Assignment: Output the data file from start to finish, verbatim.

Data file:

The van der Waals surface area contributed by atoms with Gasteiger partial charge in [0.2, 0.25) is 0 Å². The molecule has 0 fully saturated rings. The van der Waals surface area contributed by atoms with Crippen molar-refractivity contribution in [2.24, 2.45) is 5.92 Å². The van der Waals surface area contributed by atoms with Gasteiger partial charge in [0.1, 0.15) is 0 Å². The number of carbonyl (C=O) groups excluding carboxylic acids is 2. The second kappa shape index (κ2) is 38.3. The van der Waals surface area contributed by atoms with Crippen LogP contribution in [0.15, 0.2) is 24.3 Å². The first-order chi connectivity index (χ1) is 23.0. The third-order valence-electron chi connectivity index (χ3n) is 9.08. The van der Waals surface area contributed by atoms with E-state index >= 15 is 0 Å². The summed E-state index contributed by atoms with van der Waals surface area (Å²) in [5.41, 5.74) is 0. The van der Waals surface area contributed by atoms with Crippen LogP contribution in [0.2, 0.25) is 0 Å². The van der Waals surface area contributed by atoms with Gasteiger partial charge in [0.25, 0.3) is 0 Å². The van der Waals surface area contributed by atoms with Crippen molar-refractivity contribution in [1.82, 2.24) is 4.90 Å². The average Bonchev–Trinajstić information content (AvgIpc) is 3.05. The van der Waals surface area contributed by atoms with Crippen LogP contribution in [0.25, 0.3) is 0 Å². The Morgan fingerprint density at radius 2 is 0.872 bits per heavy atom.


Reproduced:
The van der Waals surface area contributed by atoms with Gasteiger partial charge in [0.2, 0.25) is 0 Å². The molecule has 0 fully saturated rings. The van der Waals surface area contributed by atoms with Crippen molar-refractivity contribution in [2.24, 2.45) is 5.92 Å². The van der Waals surface area contributed by atoms with Gasteiger partial charge in [0.1, 0.15) is 0 Å². The number of carbonyl (C=O) groups excluding carboxylic acids is 2. The second kappa shape index (κ2) is 38.3. The van der Waals surface area contributed by atoms with Crippen LogP contribution in [0.15, 0.2) is 24.3 Å². The first-order chi connectivity index (χ1) is 23.0. The third-order valence-electron chi connectivity index (χ3n) is 9.08. The van der Waals surface area contributed by atoms with E-state index >= 15 is 0 Å². The summed E-state index contributed by atoms with van der Waals surface area (Å²) in [5.41, 5.74) is 0. The van der Waals surface area contributed by atoms with Crippen LogP contribution in [0.2, 0.25) is 0 Å². The van der Waals surface area contributed by atoms with Gasteiger partial charge in [0.25, 0.3) is 0 Å². The van der Waals surface area contributed by atoms with Crippen molar-refractivity contribution in [1.82, 2.24) is 4.90 Å². The average Bonchev–Trinajstić information content (AvgIpc) is 3.05. The van der Waals surface area contributed by atoms with Crippen LogP contribution in [0.25, 0.3) is 0 Å². The Morgan fingerprint density at radius 2 is 0.872 bits per heavy atom.